Those of you who are regular readers of this website may be feeling a slight twinge of deja vu. Surely, this debut album from Brooklyn inhabitants Chairlift has already been reviewed, not even six months ago, and a right critical mauling it received too. Well, you’d be right, but this previous incarnation was two songs shorter and was released without the considerable muscle of Columbia, who have decided everyone needs a second chance to hear what is a fairly tricky, somewhat unlovable collection of songs.
An esteemed colleague pointed out in this previous review that Chairlift – aka Aaron Pfenning, Caroline Polachek and Patrick Wimberly – have a slightly ‘interesting’ way with a lyric, be it the cloying, list-reading of opener Garbage, the line “I was trained in diversity, in the garden of puberty” that nearly ruins Planet Health or the complete nonsense of new track Le Flying Saucer Hat.
Throughout, they keep the listener at a relative distance, never really relinquishing the art-rock pose long enough to show anything close to emotion. The exception to the rule is the brilliant Bruises – you’ll recognise it from an iPod advert no doubt – which is a sublime mix of Polachek’s crooning vocals, delicate keyboard motifs and a sweet lyric about masochism.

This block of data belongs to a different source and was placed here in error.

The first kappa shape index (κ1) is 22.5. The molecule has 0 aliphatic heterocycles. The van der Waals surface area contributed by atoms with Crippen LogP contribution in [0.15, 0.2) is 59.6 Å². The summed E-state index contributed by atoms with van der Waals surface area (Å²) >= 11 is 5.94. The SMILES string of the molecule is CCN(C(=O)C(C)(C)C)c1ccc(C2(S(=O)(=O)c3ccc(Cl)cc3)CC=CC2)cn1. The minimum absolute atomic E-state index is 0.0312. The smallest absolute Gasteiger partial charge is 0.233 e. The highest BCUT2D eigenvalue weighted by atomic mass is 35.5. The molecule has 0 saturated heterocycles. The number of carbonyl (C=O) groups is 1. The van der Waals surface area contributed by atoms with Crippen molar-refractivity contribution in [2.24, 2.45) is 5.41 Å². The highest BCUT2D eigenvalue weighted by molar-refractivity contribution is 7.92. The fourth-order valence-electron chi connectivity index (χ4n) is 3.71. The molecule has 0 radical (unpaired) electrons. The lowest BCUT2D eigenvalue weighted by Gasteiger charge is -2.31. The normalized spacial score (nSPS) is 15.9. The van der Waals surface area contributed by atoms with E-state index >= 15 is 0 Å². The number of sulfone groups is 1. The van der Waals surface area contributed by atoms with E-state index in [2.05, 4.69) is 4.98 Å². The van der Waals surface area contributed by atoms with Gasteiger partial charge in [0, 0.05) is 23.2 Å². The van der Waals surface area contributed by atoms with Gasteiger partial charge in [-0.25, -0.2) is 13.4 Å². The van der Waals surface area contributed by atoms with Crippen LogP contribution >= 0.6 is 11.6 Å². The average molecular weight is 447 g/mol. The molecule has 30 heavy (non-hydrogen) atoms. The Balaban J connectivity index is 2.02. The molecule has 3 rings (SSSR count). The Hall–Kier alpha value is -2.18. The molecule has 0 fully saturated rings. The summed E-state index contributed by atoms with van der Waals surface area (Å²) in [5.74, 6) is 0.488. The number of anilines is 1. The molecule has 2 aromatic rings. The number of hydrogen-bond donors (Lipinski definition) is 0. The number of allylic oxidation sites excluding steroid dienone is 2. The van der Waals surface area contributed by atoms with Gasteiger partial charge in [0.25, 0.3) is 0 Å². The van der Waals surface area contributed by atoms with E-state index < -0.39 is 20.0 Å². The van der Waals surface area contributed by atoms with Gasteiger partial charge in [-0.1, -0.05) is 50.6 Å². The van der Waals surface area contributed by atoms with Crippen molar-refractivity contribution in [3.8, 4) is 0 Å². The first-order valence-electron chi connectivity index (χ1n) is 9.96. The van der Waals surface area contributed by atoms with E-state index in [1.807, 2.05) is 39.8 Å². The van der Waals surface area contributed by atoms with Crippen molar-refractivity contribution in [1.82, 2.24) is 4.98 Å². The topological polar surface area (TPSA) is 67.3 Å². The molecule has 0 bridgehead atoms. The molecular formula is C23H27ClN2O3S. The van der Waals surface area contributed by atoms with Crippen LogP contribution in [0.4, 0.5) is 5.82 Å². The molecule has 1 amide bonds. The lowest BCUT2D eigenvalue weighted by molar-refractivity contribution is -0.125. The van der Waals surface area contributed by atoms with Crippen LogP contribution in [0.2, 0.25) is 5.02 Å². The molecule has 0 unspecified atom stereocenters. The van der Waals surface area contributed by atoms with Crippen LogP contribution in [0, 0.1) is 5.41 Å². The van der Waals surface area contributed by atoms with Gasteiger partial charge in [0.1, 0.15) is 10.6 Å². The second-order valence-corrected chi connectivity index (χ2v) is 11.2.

Elsewhere, Evident Utensil skips along nicely, sounding like a strange mix of early ’80s pop and some cheesy horror film soundtrack (in fact, when the band first started their aim was to make music for haunted houses). This darker element is brought to fruition on the music for Territory (Home Alone), which features detuned synths, rumbling bass and brilliantly over the top backing vocals. Of the new songs, Le Flying Saucer Hat is a catchy slice of Stereolab-esque French pop, whilst Dixie Gypsy sees Aaron Pfenning take over lead vocals for another slice of swampy electro-pop that ambles along nicely whilst never really holding your attention.
Essentially, that’s the main problem with Does You Inspire You (ah, that title. It brings to mind a first year art project, or worse, a self-help book). None of the songs are particularly bad (although the droning Ceiling Wax tests that statement to its limits), it’s just that very few of them make any kind of impact. Sections of songs stand-out – the gorgeous latter half of Make Your Mind Up, the giant keyboard riff that unsettles Earwig Town – but there’s always a duff lyric or a vocal the other side of tuneful to bring it down again.
In being wilfully difficult and swamping their songs in a murky haze of keyboards and bass they appear to be doing themselves an injustice. Bruises is evidence that when they let the impenetrable, no doubt effortlessly on-trend curtain down they can make great pop songs.